Alexander and his two older brothers, Anthony and Nick, are based on Viorst's own three sons of the same names. But the film changed Nick to Emily, replacing the brother with a sister, and adds Trevor as well.[9]

Cultural references[edit]

The phrase "terrible, horrible, no good, very bad . . ." has become an Internet meme, often used by bloggers, and sometimes by mainstream media, to criticize, or characterize setbacks for, an individual or political movement. The phrase is also used in the Stephen King miniseries Kingdom Hospital by the orderlies Abel and Christa. [10][11][12]


  1. ^ Viorst, Judith (June 1, 1972). Alexander and the terrible, horrible, no good, very bad day (First ed.). Anthenum Books. ISBN 978-0689300721.
  2. ^ Scott Bernarde (2007). "I resolve to forget fishing in 2007". Atlanta Journal Constitution. Archived from the original on 2007-12-25. Retrieved December 22, 2007.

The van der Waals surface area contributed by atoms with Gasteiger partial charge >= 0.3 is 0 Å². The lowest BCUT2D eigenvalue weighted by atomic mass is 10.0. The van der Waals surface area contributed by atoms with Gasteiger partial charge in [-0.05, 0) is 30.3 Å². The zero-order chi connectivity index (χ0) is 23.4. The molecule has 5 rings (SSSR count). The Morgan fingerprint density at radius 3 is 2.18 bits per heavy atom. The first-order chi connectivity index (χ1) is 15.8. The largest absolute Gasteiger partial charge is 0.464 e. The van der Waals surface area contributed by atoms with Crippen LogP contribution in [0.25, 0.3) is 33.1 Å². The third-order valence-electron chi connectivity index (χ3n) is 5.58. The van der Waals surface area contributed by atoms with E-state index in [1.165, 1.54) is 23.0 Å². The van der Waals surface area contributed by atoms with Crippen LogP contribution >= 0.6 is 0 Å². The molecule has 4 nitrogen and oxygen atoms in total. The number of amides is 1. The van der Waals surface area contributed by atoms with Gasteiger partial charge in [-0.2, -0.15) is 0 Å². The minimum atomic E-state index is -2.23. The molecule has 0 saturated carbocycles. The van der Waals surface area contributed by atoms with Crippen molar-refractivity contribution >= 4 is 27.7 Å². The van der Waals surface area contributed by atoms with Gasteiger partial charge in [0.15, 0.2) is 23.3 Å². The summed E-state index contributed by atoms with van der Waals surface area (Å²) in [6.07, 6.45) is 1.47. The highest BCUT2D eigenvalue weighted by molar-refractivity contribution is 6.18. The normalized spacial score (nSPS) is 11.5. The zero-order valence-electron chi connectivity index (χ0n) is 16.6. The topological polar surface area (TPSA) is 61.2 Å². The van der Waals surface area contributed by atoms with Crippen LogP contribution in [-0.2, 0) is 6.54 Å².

3. ^ Viorst, Judith. Alexander, who used to be rich last Sunday (first ed.). Atheneum Books. ISBN 978-0-689-30602-0.
  4. ^ Viorst, Judith. Alexander, who's not (Do you hear me? I mean it!) Going to move (1st ed.). Antheneum Books. ISBN 0-689-31958-4.
  5. ^ Viorst, Judith. Alexander, who's trying his best to be the best boy ever (Firstition ed.). Antheneum Books. ISBN 978-1-48142353-3.
  6. ^ a b c d The Kennedy Center (2007). "Alexander and the Terrible, Horrible, No Good, Very Bad Day". The Kennedy Center. Archived from the original on 2007-12-21. Retrieved December 22, 2007.
  7. ^ a b Laurel Graeber (October 24, 2003). "Just One Of Those Days". The New York Times. Archived from the original on 2008-05-31. Retrieved December 22, 2007.
  8. ^ Hispania News (2006). "Alexander and the Terrible, Horrible, No Good, Very Bad Day". Hispania News. Archived from the original on 2008-05-31. Retrieved December 22, 2007.
  9. ^ Mary-Liz Shaw (2007). "Grandmother learns lesson in flexibility". Milwaukee Journal Sentinel. Archived from the original on May 31, 2008. Retrieved December 22, 2007.
  10. ^ "Dick Cheney's Terrible, Horrible, No Good, Very Bad Day". 3 May 2010. Archived from the original on 2010-09-03. Retrieved 2010-08-05.
  11. ^ Patrick Gavin (2013-05-16). "Obama's week? 'Horrible, no good'". Archived from the original on 2013-05-22. Retrieved 2013-05-16.
  12. ^ "Political Commentary and Opinion - Washington Examiner". Washington Examiner.[permanent dead link]